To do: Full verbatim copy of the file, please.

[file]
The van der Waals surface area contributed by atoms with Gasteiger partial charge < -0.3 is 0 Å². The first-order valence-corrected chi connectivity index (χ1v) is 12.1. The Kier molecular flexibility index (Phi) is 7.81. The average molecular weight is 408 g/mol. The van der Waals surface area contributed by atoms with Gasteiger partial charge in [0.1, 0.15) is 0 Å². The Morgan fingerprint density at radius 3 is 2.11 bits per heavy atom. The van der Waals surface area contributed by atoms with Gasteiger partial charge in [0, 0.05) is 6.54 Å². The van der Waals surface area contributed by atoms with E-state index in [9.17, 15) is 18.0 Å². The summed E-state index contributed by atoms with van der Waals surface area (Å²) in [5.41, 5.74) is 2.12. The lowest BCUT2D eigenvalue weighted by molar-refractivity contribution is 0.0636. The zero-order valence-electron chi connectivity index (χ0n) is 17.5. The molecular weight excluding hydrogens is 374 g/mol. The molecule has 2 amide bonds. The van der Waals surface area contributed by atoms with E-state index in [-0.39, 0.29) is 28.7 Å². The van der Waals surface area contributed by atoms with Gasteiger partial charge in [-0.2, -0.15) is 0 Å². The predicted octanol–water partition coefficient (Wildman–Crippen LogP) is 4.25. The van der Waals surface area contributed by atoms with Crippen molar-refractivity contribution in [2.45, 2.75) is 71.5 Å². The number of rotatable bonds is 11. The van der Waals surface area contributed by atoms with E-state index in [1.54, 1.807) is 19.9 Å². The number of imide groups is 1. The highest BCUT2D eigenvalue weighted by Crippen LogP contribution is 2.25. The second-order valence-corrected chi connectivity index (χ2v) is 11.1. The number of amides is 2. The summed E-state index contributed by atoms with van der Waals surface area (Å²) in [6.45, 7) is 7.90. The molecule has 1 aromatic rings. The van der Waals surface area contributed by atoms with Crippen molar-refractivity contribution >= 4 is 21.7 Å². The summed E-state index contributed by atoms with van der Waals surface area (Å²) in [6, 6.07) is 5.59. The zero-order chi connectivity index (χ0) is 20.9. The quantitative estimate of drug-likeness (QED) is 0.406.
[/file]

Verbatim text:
The van der Waals surface area contributed by atoms with Gasteiger partial charge < -0.3 is 0 Å². The first-order valence-corrected chi connectivity index (χ1v) is 12.1. The Kier molecular flexibility index (Phi) is 7.81. The average molecular weight is 408 g/mol. The van der Waals surface area contributed by atoms with Gasteiger partial charge in [0.1, 0.15) is 0 Å². The Morgan fingerprint density at radius 3 is 2.11 bits per heavy atom. The van der Waals surface area contributed by atoms with Gasteiger partial charge in [0, 0.05) is 6.54 Å². The van der Waals surface area contributed by atoms with E-state index in [9.17, 15) is 18.0 Å². The summed E-state index contributed by atoms with van der Waals surface area (Å²) in [5.41, 5.74) is 2.12. The lowest BCUT2D eigenvalue weighted by molar-refractivity contribution is 0.0636. The zero-order valence-electron chi connectivity index (χ0n) is 17.5. The molecular weight excluding hydrogens is 374 g/mol. The molecule has 2 amide bonds. The van der Waals surface area contributed by atoms with E-state index in [-0.39, 0.29) is 28.7 Å². The van der Waals surface area contributed by atoms with Gasteiger partial charge in [-0.2, -0.15) is 0 Å². The predicted octanol–water partition coefficient (Wildman–Crippen LogP) is 4.25. The van der Waals surface area contributed by atoms with Crippen molar-refractivity contribution in [2.45, 2.75) is 71.5 Å². The number of rotatable bonds is 11. The van der Waals surface area contributed by atoms with E-state index in [1.54, 1.807) is 19.9 Å². The number of imide groups is 1. The highest BCUT2D eigenvalue weighted by Crippen LogP contribution is 2.25. The second-order valence-corrected chi connectivity index (χ2v) is 11.1. The number of amides is 2. The summed E-state index contributed by atoms with van der Waals surface area (Å²) in [6.45, 7) is 7.90. The molecule has 1 aromatic rings. The van der Waals surface area contributed by atoms with Crippen molar-refractivity contribution >= 4 is 21.7 Å². The summed E-state index contributed by atoms with van der Waals surface area (Å²) in [6, 6.07) is 5.59. The zero-order chi connectivity index (χ0) is 20.9. The quantitative estimate of drug-likeness (QED) is 0.406.